Stupid lonely me


These past few weeks have been unremarkable (aside from my brief reincarnation as the Incredible Hulk a few days back, that is). Ben comes and goes, much like the postman, only he camps out on the futon for a few days in between the coming and the going. He also takes Rosie to gymnastics on Sundays and collects her from school on Mondays.

He does more than that – much more. He cooks and does some essential cleaning – stuff I would never have time to get to, like mowing the lawn or cleaning the oven (yes, he really did clean the oven).

These are all helpful things. No doubt, his way of contributing given he hasn’t the means to contribute financially. Still, I can’t help wondering whether they are also his way of compensating for being distant and unapproachable.

Travelling companions

As the sun finally shows its face and the heat creeps into our bones, I find my thoughts travelling somewhere else, back to those moments of escape we thrived on so many years ago: a beach in Mombassa, a balcony in Kerala, a hilltop in Chiang Mai, twilight in Perth’s King’s Park, a Parisian ferris wheel, a ruin in Sri Lanka, a beluga whale in eastern Quebec, a foggy moor in the Lake District, the banks of the Thames. On and on and on and on – so many paths beaten in curiosity, so many chances to witness another part of this world and our place in it.

And when I’m back there, treading that route in bite-sized vignettes, I think how easy it would be to just slide these two halves together: the past and the present, and simply move forward. Why waste the last precious moments we have in this world contorted with bitterness? Why not close our eyes to the past and agree that we need to make this the best it can be, because this is all we have?

Trick of the light

Invariably, these thoughts dance up when I’m on my way home. They catch me when I’m alone, staring into an impossibly blue sky, or while I’m walking through the park with Rosie, both of us made stupid by the sun glancing off the fields.

And then Ben comes round and says the usual 10 words to me. He lies on the couch, nesting under a green blanket, and murmurs from time to time. It isn’t conversation. He speaks as if no one wants to listen. And because I can’t hear him, and because it is too much of an effort to keep asking him to speak a little louder because I’m deaf in one ear, I don’t want to listen. And if, by chance, we look at each other, his expression is flat and uninterested.

These thoughts, these memories, are from another era. They are aliens from another world, suddenly made visible by a trick of the light. Because when I’m sitting next to Ben on the couch, with the TV tuned to some dreadful piece of drivel (white noise that he uses to lull himself to sleep), the feasability of sliding those two halves together vanishes, replaced by an ever-widening crater.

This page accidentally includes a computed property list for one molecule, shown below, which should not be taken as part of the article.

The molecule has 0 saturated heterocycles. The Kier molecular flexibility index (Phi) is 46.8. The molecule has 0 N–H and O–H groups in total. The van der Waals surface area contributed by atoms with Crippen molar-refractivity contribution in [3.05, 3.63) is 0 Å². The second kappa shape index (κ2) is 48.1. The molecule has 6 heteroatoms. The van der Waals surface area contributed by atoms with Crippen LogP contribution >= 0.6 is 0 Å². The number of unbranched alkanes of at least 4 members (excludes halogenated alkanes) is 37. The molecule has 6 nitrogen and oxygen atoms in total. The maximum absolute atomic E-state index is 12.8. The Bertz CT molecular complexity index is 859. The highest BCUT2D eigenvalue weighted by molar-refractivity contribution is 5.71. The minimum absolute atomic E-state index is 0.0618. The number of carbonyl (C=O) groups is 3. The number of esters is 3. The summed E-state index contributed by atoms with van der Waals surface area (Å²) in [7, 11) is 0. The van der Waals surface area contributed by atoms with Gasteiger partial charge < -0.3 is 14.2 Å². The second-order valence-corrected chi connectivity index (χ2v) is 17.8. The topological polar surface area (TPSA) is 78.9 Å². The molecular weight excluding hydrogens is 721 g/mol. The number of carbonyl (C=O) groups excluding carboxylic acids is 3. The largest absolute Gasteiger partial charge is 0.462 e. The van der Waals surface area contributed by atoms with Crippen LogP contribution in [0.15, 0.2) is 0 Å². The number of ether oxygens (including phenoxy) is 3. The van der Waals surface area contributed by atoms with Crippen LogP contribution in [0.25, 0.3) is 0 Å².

Some things are irreparable.


10 thoughts on “Stupid lonely me

  1. I was visiting with a dear friend of mine last weekend. Her husband is an alcoholic and quit drinking 8 years ago. She was telling me he spent 9 months in a funk like Ben is in now. She said she finally couldn’t take it anymore and she went up to the local university and registered him for school. She filled out all the papers, requested financial aid, signed him up for classes, and simply gave him the forms to sign and told him “you are going to college.” She said she was a patient with his recovery as she could be for as long as she could be, but eventually she realized if she was going to stay sane and they were going to keep their marriage, she was going to have to be the one to kick start his re-entry into the world.

    • I don’t know. Our relationship was already broken, I think. When he’s with his rehab friend (playing squash or going to AA meetings), he sounds happy and engaged. He only withdraws when he’s around me. I can’t kick-start anything with him. I’ve tried so many times throughout our many years together, and I’m fed up. I know that sounds petty, but I’m tired of always picking things up and sorting things out. For once, I’d like him to make an effort to keep our relationship going. I know that’s a lot to ask of someone in recovery. I guess I’m just not that person any more.

      • That makes perfect sense. I’ve heard my friend say some of the same things. Their relationship was broken too. Terribly. He cheated on her and would get physical with her when he was drunk, knocking her down, throwing her down stairs, etc.
        After he got sober, he refused to talk to her, or even acknowledge her. He says now it’s because he was so ashamed, and couldn’t really remember how bad it was because he blacked out so much. He says he couldn’t face the truth, and thought if he so much as said “hi” she would have unleashed her fury. She says she probably would have.
        I don’t know why she stayed, but she did and now they’ve been married 18 years, though only happily for about 6. They are not the norm, though.

      • I think guilt has a lot to do with his reticence. But we have a history of problems. No beating up or anything like that – he was a sad drunk. He has just always been aloof since day 1. And why did I stay with him? It’s a question I ask myself daily.

      • My friend says she stayed because of the vow of marriage, that she thought she owed it to God to stay. It’s an argument I’ve heard from many. You’re already doing life and parenthood on your own as much as if you weren’t married. You’ll do what’s best for you and Rosie. You love Rosie and you have your head on your shoulders; you may not feel like it all the time, but you do.

      • On is on, yes. And backwards isn’t always so bad…you can see how far you’ve come.

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